I have had more success with the berries rather than the leaves. Hi there! I have used chaste berry in both the berry and leaf oils,
separately as well as together along with the extract/tincture of the
chaste berries. I have had very good results with all three of what I just
mentioned. I grow chaste berry trees and make my own tinctures and oils
with great results. I have not had a hot flash until, persuaded by my dh,
went to a bio-identical hormone doctor about 2 months ago. This doc put me
on some "bio-identical" formula and presto I started having "hot flashes"
that were terrible. One week later I went back to my own natural hormone
balancing using chaste berry oil and rose oil. No more hot flashes and no
more new bio-doc. So I can tell you that the chaste berry oil, chaste berry
leaf oil and the tincture/extracts of chaste berry do work and work
exceedingly well. By the way I have been using chaste berry oils in my
hormone formulas since about 2000 with great results.
There are studies on this .. and I have a kit bag full of personal
testimonials that support what you say .. it does work for reducing hot
flashes. And Margaret did well to purchase both because the Berry is
stronger than the Leaf .. and some ladies want to find what is best for them
.. not everybody reacts the same. And good it is that Stacey was specific
in stating that the person is not on hormones .. if they were then they
should not use Vitex. As for men .. they should not sniff it anyway .. it causes nausea in men.
Monday, August 10, 2009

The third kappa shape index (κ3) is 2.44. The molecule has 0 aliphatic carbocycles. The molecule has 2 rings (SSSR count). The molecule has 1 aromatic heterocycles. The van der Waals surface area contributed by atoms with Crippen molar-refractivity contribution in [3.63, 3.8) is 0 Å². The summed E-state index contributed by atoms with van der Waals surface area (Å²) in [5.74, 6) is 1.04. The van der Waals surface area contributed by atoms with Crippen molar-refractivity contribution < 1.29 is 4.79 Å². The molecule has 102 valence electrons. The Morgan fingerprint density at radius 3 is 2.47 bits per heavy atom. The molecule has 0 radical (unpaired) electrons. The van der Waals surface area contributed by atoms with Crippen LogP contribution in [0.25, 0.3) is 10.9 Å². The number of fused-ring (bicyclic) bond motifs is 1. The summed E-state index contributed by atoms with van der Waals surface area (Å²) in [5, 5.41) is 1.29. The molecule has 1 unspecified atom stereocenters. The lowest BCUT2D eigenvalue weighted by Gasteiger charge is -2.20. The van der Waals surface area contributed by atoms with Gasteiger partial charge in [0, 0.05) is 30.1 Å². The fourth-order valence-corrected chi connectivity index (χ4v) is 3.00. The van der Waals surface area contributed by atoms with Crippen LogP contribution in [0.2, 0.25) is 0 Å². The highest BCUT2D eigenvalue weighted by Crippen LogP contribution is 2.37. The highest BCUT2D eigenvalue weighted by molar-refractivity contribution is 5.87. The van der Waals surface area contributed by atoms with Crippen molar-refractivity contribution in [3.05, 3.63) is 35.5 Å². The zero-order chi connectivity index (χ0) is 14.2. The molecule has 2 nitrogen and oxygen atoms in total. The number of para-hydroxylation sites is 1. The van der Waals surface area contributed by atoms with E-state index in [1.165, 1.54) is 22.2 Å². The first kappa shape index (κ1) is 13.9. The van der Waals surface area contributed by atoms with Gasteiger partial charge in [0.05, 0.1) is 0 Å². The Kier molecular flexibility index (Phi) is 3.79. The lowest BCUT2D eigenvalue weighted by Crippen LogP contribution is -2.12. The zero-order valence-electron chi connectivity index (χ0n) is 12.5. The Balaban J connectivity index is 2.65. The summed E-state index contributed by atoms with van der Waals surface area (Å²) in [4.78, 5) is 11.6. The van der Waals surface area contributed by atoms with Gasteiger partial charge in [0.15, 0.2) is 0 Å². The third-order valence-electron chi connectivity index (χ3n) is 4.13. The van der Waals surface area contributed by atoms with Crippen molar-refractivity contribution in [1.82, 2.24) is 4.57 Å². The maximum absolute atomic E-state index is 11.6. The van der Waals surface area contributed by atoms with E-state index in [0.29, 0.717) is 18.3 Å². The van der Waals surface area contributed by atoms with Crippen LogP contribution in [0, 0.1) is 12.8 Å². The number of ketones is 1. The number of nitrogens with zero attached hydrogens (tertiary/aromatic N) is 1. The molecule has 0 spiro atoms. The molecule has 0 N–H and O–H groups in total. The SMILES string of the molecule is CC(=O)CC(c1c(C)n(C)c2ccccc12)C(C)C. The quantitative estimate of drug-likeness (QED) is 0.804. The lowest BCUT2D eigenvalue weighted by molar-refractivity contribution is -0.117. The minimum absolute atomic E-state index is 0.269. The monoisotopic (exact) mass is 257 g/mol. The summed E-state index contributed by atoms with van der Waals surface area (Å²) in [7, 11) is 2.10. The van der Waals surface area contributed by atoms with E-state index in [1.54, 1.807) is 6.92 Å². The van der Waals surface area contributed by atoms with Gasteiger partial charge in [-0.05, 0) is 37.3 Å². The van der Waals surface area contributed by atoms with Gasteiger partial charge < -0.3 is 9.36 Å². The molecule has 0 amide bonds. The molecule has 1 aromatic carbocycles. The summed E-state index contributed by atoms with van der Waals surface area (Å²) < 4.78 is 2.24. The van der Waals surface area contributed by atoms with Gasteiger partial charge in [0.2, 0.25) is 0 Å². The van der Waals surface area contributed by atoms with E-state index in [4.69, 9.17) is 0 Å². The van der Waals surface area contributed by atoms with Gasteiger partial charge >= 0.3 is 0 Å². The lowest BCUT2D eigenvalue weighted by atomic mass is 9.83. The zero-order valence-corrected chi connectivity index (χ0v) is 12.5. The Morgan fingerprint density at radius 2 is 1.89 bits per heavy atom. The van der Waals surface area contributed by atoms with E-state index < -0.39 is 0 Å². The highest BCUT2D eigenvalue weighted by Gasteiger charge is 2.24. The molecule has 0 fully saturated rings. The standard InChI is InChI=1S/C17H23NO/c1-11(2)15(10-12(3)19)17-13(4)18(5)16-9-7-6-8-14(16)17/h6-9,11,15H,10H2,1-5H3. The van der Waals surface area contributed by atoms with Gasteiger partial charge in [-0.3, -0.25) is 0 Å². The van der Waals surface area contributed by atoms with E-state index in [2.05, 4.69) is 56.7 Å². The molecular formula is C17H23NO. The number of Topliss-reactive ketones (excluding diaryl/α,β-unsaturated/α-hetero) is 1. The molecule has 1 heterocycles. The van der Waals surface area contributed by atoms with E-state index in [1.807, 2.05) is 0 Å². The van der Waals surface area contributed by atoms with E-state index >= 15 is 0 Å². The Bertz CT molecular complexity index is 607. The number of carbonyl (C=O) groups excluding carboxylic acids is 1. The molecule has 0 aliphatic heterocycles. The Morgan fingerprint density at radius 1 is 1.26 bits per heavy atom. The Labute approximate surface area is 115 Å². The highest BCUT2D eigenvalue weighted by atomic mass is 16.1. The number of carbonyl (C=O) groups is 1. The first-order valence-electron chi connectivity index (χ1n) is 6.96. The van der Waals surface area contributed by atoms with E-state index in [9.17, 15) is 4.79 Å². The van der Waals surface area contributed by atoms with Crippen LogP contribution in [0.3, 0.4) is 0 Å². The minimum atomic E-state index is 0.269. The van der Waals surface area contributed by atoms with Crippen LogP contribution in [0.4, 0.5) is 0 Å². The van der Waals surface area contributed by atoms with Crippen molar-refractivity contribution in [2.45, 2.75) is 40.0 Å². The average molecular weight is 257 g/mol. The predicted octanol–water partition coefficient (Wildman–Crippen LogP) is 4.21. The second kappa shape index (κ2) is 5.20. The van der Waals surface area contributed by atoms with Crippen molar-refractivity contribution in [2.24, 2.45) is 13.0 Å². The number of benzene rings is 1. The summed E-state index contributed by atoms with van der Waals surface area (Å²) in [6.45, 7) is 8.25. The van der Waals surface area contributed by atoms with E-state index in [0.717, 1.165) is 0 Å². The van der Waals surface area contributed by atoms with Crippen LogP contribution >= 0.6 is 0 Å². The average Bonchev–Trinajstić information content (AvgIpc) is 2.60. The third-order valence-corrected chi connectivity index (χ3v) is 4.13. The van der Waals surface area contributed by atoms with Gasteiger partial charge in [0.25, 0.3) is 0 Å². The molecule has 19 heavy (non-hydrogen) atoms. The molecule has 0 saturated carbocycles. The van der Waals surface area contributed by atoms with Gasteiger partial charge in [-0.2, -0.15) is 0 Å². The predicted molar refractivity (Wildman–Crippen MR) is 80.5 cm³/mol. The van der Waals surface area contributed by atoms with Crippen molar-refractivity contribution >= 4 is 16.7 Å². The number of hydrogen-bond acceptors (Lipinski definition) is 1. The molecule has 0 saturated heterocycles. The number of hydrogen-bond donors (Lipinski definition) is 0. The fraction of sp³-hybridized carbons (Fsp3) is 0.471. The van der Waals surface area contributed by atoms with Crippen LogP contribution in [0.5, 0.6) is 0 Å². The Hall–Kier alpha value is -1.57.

Well, it's raining and pouring outside tonight after a long drought. How fitting.Tonight, as I answered questions and pledged to get shipping info for a very eager Canadian buyer for my funky bird airpot, I took a second and listed a single solitary item: a little vintage ring holder. I haven't bothered to list much because my Etsy shop hadn't sold a single item, and I hated to waste time and effort on it if it wasn't going to fly. To my surprise, it sold almost immediately.Hooray for things SOLD! I'll have to try listing more stuff in the next few days.
Wednesday, July 22, 2009
1) I've had general grunge on my snow-white refrigerator for some time. My daughter slaps on a sticker and leaves behind a residue that collects dust and defies my cleaners and microfiber clothes; the handle develops a faint beige cast as dirt sinks into its somewhat porous surface (smart, designers-- make the HANDLE out of a texture that collects dirt). Solution? 3 drops of lemon oil on a little scrap of paper towel. Took a little steady rubbing, but man. It sparkles now.
2) Tonight: headache flickering at the edges of my vision from a busy day shopping and traveling; I need to work on the computer for a bit. Ibuprofen STAT? Not anymore! Peppermint on each temple, and a bit wiped under the nose. Headache faded away within half an hour or so.
3) Tempestuous bedtime toddler. Drop of lavender massaged into soles of her feet; within twenty minutes, she's sleeping. Can't prove it's related, but it was surprising to have her give up the struggle so quickly.
4) That all-purpose cleaner I mentioned the other day? REALLY WORKS.
I am so enjoying learning about these oils and their amazing abilities. Based on the successes I've had thus far, I've decided to invest a little more heavily. I ordered over a dozen new ones from Aromatics International this week. The day they arrive is going to feel like Christmas.
Sunday, July 19, 2009